MEDIA PROFILE: Quirky pitches still work on a more proper ImproperBostonian

While The Improper Bostonian has put on a new face, it's still free, it's still the place to go to learn about everything happening in Beantown, and it's still very receptive, even reliant, on PR pitches.

While The Improper Bostonian has put on a new face, it's still free, it's still the place to go to learn about everything happening in Beantown, and it's still very receptive, even reliant, on PR pitches.

About five years ago, The Improper Bostonian was only beginning to gain recognition as Beantown's go-to guide for what's happening in the city.

One of the ways the free biweekly set itself apart was by having its then editor-in-chief do a photo op on the office's roof, where he burned copies of rival Boston magazine (a proper glossy monthly).

But now The Improper Bostonian is more proper, says publisher Bob Phillips.

In fact, this week marks a new era for the once black-and-white, stitched rag: From the April 17 edition on, every issue will be printed in color on white stock, and bound at the seam - much like its rival. Unlike Boston magazine, however, The Improper will still be free, delivered to every apartment building and brownstone in central Boston, and stacked in street boxes from the downtown business district to the surrounding suburbs.

"We deliver door to door. We have more readers in the core city than any other publication because we give it to everybody,

explains Phillips, who has helped build the circulation to 82,000, and the readership to 250,000 - half Boston's population. And because many of these readers are in the high-rent areas of Back Bay and Beacon Hill, the average Improper reader earns $75,000 a year.

Despite their financial status, however, Improper readers are generally drawn to stories with an edge. "In the front, we talk about what's new in town, what's happening on the club scene, and so on,

says Phillips.

"We like an edge, since we don't want to be a boring read."

However, Phillips says he is minimizing the risk of boring readers, as each issue has 50 pages of editorial. Twenty of those 50 pages are dedicated to the magazine's calendar, which points out myriad places and events in and around Boston where one can find excitement.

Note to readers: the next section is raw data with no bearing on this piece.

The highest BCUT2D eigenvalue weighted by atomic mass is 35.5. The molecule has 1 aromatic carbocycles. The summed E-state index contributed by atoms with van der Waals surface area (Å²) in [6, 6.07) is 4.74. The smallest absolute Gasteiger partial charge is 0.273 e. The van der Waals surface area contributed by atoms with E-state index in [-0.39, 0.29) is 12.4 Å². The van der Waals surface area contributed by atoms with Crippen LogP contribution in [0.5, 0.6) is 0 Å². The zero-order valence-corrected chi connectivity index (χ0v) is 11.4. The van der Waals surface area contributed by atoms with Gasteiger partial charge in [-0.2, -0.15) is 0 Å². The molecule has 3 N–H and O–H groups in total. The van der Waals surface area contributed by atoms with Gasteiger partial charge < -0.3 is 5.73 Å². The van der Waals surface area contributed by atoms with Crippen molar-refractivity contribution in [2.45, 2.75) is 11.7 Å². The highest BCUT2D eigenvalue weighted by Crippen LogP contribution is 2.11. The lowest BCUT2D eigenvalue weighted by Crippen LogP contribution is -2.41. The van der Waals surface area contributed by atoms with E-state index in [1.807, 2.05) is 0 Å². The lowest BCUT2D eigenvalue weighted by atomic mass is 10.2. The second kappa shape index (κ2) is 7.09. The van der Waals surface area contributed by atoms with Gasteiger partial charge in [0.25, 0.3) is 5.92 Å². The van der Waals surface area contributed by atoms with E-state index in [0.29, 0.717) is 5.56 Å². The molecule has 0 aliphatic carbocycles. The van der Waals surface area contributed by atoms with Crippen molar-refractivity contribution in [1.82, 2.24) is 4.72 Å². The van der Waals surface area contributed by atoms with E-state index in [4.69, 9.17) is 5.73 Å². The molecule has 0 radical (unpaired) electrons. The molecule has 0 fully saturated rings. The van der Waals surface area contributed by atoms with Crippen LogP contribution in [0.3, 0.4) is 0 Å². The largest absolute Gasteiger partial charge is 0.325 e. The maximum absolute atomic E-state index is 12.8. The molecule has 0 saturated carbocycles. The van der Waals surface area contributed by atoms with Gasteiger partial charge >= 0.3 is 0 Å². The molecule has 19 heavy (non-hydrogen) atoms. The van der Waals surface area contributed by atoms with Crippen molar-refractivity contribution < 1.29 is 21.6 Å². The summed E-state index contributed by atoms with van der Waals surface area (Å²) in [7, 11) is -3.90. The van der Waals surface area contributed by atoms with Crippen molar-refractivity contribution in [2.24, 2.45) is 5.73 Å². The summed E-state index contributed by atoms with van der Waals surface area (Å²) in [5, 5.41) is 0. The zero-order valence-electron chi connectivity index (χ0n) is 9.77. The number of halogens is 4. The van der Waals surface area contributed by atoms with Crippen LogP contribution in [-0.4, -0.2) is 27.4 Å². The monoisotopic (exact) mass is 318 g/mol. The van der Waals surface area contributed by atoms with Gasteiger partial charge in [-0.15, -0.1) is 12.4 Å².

The calendar includes everything that's happening in music, theater, dance, movies, and more. And it's all open to PR pitches, as are most of the magazine's front-of-book sections and columns (except for the features, of which there are usually three per issue). "PR people are my partners,

says Phillips.

As a result, however, managing editors Julie Short and Erin Hagedorn receive countless pitches a day.

So neither likes phone calls from PR people: Short prefers fax or snail mail, while e-mail is Hagedorn's preferred method, as she laments that her phone rings "once every three minutes

with a pitch for the music section of the calendar. But before pitching, Short advises, "Call the receptionist to find out who's in charge of that section, otherwise the pitch gets lost in the shuffle. Also make it concise - I don't want a huge packet of info for an event."

Among the standard columns that cover restaurants, fashion, society, and music, one of the front-of-book sections most often pitched is The Word (the section for "trends, tittle tattle, people, panache"), which Short and Hagedorn edit together. The page usually has four or five stories, which can be about anything from the best chowder in town to a celebrity sighting - or even chowder on a celebrity.

"Someone tried to pitch a used-car lot,

Hagedorn recalls, which didn't quite make the cut. "But as long as there's a reason to pitch it, meaning if it has an angle and it's timely, it's worth it."

Almost as big a long shot, but ultimately successful, was a suburban Boston shoe company whose low-heel-high-toe shoes were popular in the 1960s. Seeking to revive the popularity of the posture-improving-yet-stylish footwear, a company exec brought 10 pairs to The Improper's office. "I walked around in them and they were amazing,

Short recalls. "They sold me on something I was able to try out. If we try it out and we're impressed by it, we're more likely to try it in the magazine. We put it in The Word."

But Elaine Driscoll, VP of Reagan Communications in Boston, maintains that a celebrity hook works best when getting a client covered in The Word. She represents New Balance, a Boston-based maker of athletic gear that's popular among celebrities.

"I sometimes get calls from Will & Grace, or say, from George Clooney's rep, looking for New Balance stuff,

she says. "It's a fun little tidbit - the sort of thing I'll pitch The Improper."

As far as when to pitch, any time is a good time, as The Improper doesn't make its editorial calendar public (even though it plans features and other stories up to a year in advance). And it's not picky about exclusives, either. "We come out every two weeks, so it's not really important to us,

Hagedorn explains - "Except for features," Phillips adds.

And much like any other big-city magazine, The Improper takes very seriously what it chooses for its cover - be it a celebrity or the city's hottest singles - more so than its name or content might suggest.

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